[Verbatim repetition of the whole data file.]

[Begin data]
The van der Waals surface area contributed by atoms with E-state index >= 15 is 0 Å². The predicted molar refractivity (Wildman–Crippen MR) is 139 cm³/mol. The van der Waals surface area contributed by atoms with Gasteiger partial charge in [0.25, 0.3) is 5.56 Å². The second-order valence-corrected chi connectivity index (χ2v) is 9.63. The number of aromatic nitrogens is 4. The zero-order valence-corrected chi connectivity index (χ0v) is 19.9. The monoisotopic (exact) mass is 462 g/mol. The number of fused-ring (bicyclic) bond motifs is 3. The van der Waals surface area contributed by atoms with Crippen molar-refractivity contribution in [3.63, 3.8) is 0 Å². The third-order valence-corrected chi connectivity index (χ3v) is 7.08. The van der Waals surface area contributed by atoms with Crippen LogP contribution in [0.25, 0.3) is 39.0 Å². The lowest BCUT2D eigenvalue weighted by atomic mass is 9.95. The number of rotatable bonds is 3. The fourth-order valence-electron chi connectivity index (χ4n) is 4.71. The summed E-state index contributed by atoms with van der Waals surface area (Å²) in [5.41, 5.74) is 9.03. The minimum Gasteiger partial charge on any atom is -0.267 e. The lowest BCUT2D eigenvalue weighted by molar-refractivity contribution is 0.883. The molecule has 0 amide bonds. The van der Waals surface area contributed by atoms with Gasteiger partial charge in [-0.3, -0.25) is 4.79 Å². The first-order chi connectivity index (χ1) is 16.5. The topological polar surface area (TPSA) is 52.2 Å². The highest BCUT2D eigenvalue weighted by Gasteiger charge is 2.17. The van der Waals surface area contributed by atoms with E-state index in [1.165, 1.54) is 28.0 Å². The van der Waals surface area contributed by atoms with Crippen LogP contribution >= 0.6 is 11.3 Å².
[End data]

The van der Waals surface area contributed by atoms with E-state index >= 15 is 0 Å². The predicted molar refractivity (Wildman–Crippen MR) is 139 cm³/mol. The van der Waals surface area contributed by atoms with Gasteiger partial charge in [0.25, 0.3) is 5.56 Å². The second-order valence-corrected chi connectivity index (χ2v) is 9.63. The number of aromatic nitrogens is 4. The zero-order valence-corrected chi connectivity index (χ0v) is 19.9. The monoisotopic (exact) mass is 462 g/mol. The number of fused-ring (bicyclic) bond motifs is 3. The van der Waals surface area contributed by atoms with Crippen molar-refractivity contribution in [3.63, 3.8) is 0 Å². The third-order valence-corrected chi connectivity index (χ3v) is 7.08. The van der Waals surface area contributed by atoms with Crippen LogP contribution in [0.25, 0.3) is 39.0 Å². The lowest BCUT2D eigenvalue weighted by atomic mass is 9.95. The number of rotatable bonds is 3. The fourth-order valence-electron chi connectivity index (χ4n) is 4.71. The summed E-state index contributed by atoms with van der Waals surface area (Å²) in [5.41, 5.74) is 9.03. The minimum Gasteiger partial charge on any atom is -0.267 e. The lowest BCUT2D eigenvalue weighted by molar-refractivity contribution is 0.883. The molecule has 0 amide bonds. The van der Waals surface area contributed by atoms with Gasteiger partial charge in [-0.3, -0.25) is 4.79 Å². The first-order chi connectivity index (χ1) is 16.5. The topological polar surface area (TPSA) is 52.2 Å². The highest BCUT2D eigenvalue weighted by Gasteiger charge is 2.17. The van der Waals surface area contributed by atoms with E-state index in [1.165, 1.54) is 28.0 Å². The van der Waals surface area contributed by atoms with Crippen LogP contribution >= 0.6 is 11.3 Å².